On Wednesday’s edition of WIZS’ Town Talk program, Teresa Wimbrow, membership director for Franklin, Granville, Vance and Warren County Girl Scouts, discussed the upcoming Girl Scout cookie sale and benefits to the girls involved in the program.
This year’s sale will begin on Saturday, January 12 at 9 a.m. and will continue for several weeks. Wimbrow said the local area should be prepared for “girls ringing your doorbell or at your doorstep selling cookies.” As in years past, troops and adult volunteers will also set up cookie booths at local participating businesses and restaurants.
Cookies are $4 a box and proceeds go towards trips and activities for the girls. Flavors available locally this year include Thin Mints, Caramel Delites, Peanut Butter Patties, Peanut Butter Sandwich, Lemonades, Thanks-A-Lot, S’mores, Shortbread and the new, gluten-free Caramel Chocolate Chip.
For those on a diet or with specific allergies, there is even an option to purchase cookies to send to soldiers who are deployed. Operation Cookie Drop, as the program is called, celebrated sending its one-millionth box of cookies to soldiers last year according to Wimbrow.
Wimbrow, a former educator and basketball, volleyball and softball coach, has been with the Girl Scout organization for 10 years now and says she enjoys helping “build girls of courage, confidence and character.”
“We believe very strongly in the five skills that the girls learn – goal setting, decision making, money management, people skills and business ethics,” Wimbrow stated. She believes all five of these skills, plus more, are used by the girls during the annual cookie program.
While Wimbrow covers the entire four-county area, she reported that there are five current Girl Scout troops in Vance County with girls ranging in grade level from kindergarten to 12th. “The smallest troop has five girls and the largest troop, at Vance Charter School, has 55 girls,” said Wimbrow.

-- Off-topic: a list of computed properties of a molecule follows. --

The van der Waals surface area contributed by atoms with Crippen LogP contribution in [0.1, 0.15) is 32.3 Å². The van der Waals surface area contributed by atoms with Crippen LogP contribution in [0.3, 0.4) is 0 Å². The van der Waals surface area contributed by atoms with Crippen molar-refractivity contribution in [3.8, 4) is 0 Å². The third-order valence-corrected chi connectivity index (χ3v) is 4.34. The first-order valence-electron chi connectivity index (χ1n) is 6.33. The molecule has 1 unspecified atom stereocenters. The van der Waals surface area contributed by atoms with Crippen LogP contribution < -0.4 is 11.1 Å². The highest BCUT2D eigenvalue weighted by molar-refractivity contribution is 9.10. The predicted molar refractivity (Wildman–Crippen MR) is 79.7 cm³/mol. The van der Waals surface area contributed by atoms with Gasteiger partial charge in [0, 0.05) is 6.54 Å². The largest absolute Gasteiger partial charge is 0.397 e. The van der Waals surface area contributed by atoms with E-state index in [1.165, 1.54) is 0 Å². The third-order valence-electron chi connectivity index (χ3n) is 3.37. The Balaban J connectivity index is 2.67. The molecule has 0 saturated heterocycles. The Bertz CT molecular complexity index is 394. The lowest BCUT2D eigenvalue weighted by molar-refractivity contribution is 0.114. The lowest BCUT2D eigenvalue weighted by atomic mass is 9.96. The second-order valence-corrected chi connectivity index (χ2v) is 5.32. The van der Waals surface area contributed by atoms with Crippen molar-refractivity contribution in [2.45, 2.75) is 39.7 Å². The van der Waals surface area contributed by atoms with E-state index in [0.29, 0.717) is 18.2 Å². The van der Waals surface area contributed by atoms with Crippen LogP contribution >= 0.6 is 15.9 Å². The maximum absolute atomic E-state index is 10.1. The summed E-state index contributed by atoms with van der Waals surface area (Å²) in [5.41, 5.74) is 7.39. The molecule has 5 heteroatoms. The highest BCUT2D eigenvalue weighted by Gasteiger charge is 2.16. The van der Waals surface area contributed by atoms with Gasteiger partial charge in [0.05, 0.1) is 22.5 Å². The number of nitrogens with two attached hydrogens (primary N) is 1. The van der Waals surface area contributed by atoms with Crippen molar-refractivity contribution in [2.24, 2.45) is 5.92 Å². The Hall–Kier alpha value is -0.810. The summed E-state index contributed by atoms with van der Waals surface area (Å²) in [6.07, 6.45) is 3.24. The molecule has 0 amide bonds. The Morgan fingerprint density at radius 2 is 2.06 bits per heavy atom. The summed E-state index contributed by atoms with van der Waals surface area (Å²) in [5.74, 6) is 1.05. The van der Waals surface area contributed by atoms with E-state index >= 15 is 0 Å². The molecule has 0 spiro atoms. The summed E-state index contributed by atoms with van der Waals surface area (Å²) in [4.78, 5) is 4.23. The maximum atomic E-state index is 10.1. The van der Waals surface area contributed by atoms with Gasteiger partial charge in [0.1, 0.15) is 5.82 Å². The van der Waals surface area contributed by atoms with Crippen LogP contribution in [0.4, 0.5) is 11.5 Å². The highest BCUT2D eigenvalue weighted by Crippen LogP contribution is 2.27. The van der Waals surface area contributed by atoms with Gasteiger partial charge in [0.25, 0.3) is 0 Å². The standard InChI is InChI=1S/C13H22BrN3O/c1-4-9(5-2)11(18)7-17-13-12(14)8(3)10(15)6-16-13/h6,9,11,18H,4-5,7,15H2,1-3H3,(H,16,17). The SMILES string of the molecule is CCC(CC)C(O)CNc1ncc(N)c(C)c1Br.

Younger girls focus on self-confidence, social skills and self-esteem building while the older girls have more opportunities to travel and focus on leadership skills. Troops meet for approximately an hour and a half every other work where they work on improving these skills and earning badges. Wimbrow emphasized that there is a constant need for both female and male adult volunteers to assist with meetings and events.
Wimbrow said in her interview with WIZS that research has shown the positive effects of a childhood spent involved in Girl Scouts. “Research and statistics prove that being a part of Girl Scouts, the leadership organization that it is, serves them [girls] well later in life.”
One need only look at the high percentage of female Congress members and astronauts who were once girl scouts to see an example of the program’s success, said Wimbrow.
“There are a lot of long-standing Girl Scout traditions that are still in place, but as an organization, we have changed with the times,” Wimbrow explained.
The four-county area is part of the larger Girl Scout NC Coastal Pines, a council consisting of 41 counties. For information on the Girl Scout cookie program or testimonials from girls and volunteers alike, please visit www.nccoastalpine.org.
If you know someone interested in joining Girl Scouts, have questions or would like to volunteer, please contact Teresa Wimbrow at (252) 438-8103 or email [email protected].
To hear the interview in its entirety, please click here.
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